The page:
Summary: While the crowd was waiting for signs and wonders the nobleman believed the word.
Faith is Just Believing What God Said
It seems that down south, some recent excavations for a new highway had contributed to causing a flash flood.
Volunteers risked their lives to rescue victims stranded in the deluge. One old man was up to his knees in the fast-rising waters when a rowboat came. “Hop in, we’ll save you!”
“No thanks, the Lord will provide.”
A short while later, a motor boat was sent to save him. By this time the swirling waters were over his waist, but again he declined: “No thanks, the Lord will provide.”
Soon the water was up to his chin, so a helicopter was dispatched at the last minute. “Climb aboard, this is your last chance!”
“Thanks anyway, but I don’t need you, the Lord will provide.”
Before the helicopter returned home, the old man was mad as a hornet, banging on the Pearly Gates. He bitterly complained to St. Peter, “The last thing I remember I was in trouble, praying up a storm, so why did you let me drown?”
St. Peter looked at him, shook his head, and explained: “We sent you two boats and a helicopter. What more do you want?”
John 4:46 So Jesus came again into Cana of Galilee, where he made the water wine. And there was a certain nobleman, whose son was sick at Capernaum.
47 When he heard that Jesus was come out of Judaea into Galilee, he went unto him, and besought him that he would come down, and heal his son: for he was at the point of death.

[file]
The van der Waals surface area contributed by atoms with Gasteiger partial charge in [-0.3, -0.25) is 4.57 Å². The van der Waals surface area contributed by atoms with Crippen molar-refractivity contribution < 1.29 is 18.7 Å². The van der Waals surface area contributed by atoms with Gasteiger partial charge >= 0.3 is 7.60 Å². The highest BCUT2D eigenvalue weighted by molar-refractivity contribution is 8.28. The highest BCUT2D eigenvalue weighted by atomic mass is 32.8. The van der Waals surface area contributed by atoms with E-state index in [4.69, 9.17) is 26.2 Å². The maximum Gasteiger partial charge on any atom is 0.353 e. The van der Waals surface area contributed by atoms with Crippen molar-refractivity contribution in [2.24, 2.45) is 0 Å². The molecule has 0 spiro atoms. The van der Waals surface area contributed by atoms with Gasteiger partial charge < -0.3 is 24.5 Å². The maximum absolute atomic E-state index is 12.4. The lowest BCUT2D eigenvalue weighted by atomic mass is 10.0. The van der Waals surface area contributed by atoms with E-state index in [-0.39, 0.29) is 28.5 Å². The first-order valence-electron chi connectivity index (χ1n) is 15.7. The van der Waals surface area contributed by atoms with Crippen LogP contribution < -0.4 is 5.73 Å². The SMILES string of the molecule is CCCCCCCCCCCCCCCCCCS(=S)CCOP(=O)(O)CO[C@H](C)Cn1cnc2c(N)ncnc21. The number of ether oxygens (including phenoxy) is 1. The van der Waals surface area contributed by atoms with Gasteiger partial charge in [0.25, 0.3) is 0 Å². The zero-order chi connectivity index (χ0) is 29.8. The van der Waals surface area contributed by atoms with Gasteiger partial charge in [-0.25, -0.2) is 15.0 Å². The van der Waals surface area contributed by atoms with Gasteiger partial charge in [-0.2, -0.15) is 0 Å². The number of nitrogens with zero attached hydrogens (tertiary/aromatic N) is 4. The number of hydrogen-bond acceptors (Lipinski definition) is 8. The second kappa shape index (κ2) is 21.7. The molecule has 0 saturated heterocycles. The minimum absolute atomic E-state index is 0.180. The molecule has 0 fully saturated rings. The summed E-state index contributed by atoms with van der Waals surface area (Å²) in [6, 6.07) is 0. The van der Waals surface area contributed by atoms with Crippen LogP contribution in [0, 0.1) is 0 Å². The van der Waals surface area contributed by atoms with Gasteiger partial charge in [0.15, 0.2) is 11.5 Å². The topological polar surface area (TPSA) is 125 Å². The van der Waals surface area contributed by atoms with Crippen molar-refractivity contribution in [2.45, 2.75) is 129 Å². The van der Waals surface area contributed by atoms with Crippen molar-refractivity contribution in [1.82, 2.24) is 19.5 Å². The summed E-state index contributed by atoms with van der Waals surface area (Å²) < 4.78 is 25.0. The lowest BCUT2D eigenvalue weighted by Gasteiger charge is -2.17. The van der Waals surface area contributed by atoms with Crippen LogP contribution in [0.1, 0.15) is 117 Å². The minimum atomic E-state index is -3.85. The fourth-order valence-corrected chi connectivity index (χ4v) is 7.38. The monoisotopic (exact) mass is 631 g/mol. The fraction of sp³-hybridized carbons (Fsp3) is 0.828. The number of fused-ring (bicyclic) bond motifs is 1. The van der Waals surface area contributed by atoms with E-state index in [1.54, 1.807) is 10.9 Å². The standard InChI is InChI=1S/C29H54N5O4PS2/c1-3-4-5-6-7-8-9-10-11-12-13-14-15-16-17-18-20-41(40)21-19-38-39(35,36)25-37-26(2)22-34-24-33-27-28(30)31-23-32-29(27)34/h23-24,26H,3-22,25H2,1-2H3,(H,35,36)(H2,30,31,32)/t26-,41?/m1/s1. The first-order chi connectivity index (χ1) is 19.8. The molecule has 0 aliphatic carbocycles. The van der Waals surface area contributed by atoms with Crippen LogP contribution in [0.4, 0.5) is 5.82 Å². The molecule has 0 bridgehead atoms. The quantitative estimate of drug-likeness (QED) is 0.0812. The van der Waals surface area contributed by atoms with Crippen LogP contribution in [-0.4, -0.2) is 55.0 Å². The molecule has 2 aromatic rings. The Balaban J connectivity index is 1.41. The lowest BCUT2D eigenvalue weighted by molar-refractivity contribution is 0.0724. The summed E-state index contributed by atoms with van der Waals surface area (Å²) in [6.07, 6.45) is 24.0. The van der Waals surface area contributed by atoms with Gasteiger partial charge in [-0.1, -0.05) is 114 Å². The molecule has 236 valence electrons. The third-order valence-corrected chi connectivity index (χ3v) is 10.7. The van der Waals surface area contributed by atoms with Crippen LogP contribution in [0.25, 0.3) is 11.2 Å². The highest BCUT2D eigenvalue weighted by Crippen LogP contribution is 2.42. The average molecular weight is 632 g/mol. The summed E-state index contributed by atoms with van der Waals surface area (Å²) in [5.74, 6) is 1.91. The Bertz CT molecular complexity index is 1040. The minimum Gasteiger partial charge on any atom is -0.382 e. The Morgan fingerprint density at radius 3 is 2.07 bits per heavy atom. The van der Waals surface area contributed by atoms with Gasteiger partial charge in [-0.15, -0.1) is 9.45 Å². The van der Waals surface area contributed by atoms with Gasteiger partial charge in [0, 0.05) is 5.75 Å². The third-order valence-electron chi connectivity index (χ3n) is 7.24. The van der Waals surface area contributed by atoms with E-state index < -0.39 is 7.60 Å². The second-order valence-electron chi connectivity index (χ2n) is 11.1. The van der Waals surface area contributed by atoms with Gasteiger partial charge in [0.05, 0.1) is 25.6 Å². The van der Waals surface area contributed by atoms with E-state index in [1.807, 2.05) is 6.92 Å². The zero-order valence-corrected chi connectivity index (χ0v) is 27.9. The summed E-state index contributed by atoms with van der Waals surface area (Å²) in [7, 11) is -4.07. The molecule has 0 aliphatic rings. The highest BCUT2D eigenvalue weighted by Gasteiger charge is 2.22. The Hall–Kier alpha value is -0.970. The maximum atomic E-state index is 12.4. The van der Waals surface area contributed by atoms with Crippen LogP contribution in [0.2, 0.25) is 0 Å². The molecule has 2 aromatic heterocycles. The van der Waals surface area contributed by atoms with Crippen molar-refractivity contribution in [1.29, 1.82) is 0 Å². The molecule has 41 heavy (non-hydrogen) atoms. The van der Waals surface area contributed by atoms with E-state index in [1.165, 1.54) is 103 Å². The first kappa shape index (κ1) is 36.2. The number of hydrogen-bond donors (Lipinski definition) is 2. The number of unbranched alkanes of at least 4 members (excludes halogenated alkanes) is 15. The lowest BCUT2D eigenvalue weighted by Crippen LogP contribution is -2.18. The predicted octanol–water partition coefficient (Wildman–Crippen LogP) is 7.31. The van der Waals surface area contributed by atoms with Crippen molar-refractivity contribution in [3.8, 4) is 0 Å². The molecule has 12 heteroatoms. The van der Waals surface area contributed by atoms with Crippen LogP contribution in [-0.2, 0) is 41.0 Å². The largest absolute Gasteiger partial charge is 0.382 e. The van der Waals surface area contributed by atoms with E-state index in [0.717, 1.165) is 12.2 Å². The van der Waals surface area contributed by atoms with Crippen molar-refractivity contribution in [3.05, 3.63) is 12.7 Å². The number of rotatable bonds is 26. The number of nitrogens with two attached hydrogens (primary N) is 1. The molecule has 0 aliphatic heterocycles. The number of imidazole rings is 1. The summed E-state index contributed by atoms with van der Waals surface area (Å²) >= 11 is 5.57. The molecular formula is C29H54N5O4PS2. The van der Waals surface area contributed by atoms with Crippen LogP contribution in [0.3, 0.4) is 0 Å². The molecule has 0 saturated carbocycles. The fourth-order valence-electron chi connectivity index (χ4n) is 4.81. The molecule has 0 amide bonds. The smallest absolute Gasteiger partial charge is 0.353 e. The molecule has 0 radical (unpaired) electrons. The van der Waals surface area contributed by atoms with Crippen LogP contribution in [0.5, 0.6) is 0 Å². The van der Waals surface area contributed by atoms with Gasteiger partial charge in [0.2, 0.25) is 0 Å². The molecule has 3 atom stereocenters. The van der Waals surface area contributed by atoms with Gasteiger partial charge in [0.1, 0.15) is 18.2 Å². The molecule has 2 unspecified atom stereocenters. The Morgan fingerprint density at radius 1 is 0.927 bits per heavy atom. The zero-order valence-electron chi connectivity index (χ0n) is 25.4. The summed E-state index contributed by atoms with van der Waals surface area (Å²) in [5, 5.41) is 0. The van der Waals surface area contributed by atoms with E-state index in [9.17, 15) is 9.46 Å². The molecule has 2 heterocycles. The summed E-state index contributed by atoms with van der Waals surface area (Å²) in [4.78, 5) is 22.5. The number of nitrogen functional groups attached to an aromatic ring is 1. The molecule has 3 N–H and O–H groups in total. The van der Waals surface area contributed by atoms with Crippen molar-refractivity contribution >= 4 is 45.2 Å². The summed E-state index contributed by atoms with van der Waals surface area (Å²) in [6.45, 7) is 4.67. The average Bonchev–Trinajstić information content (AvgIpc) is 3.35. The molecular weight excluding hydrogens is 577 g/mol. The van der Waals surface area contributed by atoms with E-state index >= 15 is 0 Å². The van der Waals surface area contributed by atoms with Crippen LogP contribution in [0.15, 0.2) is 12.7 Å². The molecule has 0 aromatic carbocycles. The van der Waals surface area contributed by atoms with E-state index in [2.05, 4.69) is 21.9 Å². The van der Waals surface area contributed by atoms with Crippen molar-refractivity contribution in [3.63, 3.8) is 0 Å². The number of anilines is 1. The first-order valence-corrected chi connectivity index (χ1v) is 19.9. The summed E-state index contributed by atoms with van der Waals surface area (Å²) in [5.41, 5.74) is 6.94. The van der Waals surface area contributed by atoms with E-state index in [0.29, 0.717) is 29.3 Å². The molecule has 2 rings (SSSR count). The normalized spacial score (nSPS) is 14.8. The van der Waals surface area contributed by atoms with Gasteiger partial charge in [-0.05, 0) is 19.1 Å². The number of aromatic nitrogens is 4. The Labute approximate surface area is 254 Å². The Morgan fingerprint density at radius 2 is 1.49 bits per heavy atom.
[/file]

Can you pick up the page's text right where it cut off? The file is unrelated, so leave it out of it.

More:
His plea received and instant challenge. Jesus looked at the man and ignored his request, and challenged the ground of his faith. “Except ye see signs and wonders, ye will not believe.” These words were also meant for the bystanders.
The nobleman was seen by Jesus as a representative of the kind of people whose faith has to be constantly bolstered by miracles; this, in contrast with the Samaritans who believed without having their faith thus propped up.
48 Then said Jesus unto him, Except ye see signs and wonders, ye will not believe.
The nobleman was obviously irritated by what seemed to him an unnecessary discussion of the niceties of faith. His boy was dying. You can almost hear the exasperation and desperation in his voice.
49 The nobleman saith unto him, Sir, come down ere my child die.
50 Jesus saith unto him, Go thy way; thy son liveth. And the man believed the word that Jesus had spoken unto him, and he went his way.
The Word is superior to signs!
The term the Third Wave of the Holy Spirit also called the Signs and Wonders movement was coined by C. Peter Wagner, professor of church growth at Fuller Theological Seminary School of World Mission. Third Wavers are persuaded that miracles, visions, tongues, prophecies, and healings are essential supplements to the gospel. They view Christianity without those things as impotent, adulterated by the Western, materialistic mind set. Some Third Wavers even say that unbelievers must experience the miraculous to be brought to full faith. Merely preaching the gospel message, they believe without seeing miracles, they say, and those who do will be inadequately converted and therefore stunted in their spiritual growth. Wimber believes that those who simply preach the gospel message fall short of true evangelism. He dubs their approach “programmatic evangelism.” What is needed instead, he says, is “power evangelism.”